People currently divorced constitute a small proportion of older populations. This will soon change in many countries as younger populations with higher rates of divorce and separation age. In the United States, for example, 9 percent of the 65-and-over population is divorced or separated compared to 17 percent of people age 55 to 64 and 18 percent of people age 45 to 54. This trend has gender-specific implications: Nonmarried women are less likely than nonmarried men to have accumulated assets and pension wealth for use in older age, and older men are less likely to form and maintain supportive social networks.
Childlessness is another important factor that will affect caregiving but has received relatively scant attention. In modern societies, around 20 percent of women do not give birth. Rising percentages of childless women are seen in Europe and North America and, increasingly, in Latin America and Southeast Asia as well. Research among European adults age 18 to 39 shows that, in some countries, more than one-third either intend to remain childless or are uncertain about remaining childless. Given the variation in family structure worldwide, it will be increasingly important to distinguish between the various reasons for childlessness—voluntary, involuntary coerced, involuntary natural, or loss of children due to HIV/AIDS. Each has different implications for care arrangements as middle-aged women reach older age.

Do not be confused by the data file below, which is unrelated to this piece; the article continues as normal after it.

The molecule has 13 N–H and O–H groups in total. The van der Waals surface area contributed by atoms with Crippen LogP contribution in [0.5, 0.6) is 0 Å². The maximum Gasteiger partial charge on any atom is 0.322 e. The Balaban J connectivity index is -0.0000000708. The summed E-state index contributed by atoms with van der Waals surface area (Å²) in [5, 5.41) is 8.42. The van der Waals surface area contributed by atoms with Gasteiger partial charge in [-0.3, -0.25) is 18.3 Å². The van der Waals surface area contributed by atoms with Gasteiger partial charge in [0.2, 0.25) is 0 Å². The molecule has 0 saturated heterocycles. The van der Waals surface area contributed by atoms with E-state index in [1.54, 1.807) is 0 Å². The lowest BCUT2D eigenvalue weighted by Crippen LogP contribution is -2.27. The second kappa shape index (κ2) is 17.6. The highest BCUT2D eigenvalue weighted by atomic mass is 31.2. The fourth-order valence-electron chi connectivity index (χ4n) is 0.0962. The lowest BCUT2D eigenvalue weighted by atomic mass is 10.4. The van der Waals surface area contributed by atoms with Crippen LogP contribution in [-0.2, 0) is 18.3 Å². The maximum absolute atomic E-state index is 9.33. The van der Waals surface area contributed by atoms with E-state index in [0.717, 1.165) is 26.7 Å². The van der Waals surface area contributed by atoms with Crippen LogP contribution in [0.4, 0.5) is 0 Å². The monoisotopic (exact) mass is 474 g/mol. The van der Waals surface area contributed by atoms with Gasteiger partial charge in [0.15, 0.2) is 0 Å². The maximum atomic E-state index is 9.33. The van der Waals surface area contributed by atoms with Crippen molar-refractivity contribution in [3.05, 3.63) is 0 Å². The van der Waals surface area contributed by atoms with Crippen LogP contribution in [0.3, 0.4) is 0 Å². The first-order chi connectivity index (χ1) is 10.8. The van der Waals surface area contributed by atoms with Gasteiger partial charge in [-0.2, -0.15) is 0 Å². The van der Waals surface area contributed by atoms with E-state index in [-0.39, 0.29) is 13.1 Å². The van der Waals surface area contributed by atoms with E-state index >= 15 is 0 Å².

Older people’s living arrangements reflect their need for family, community, or institutional support. Living arrangements also indicate sociocultural preferences—for example, some choose to live in nuclear households while others prefer extended families. The number, and often the percentage, of older people living alone is rising in most countries. In some European countries, more than 40 percent of women age 65 and older live alone. Even in societies with strong traditions of older parents living with children, such as in Japan, traditional living arrangements are becoming less common (Figure 9). In the past, living alone in older age often was equated with social isolation or family abandonment. However, research in many cultural settings shows that older people, even those living alone, prefer to be in their own homes and communities. This preference is reinforced by greater longevity, expanded social benefits, increased home ownership, elder-friendly housing, and an emphasis in many nations on community care.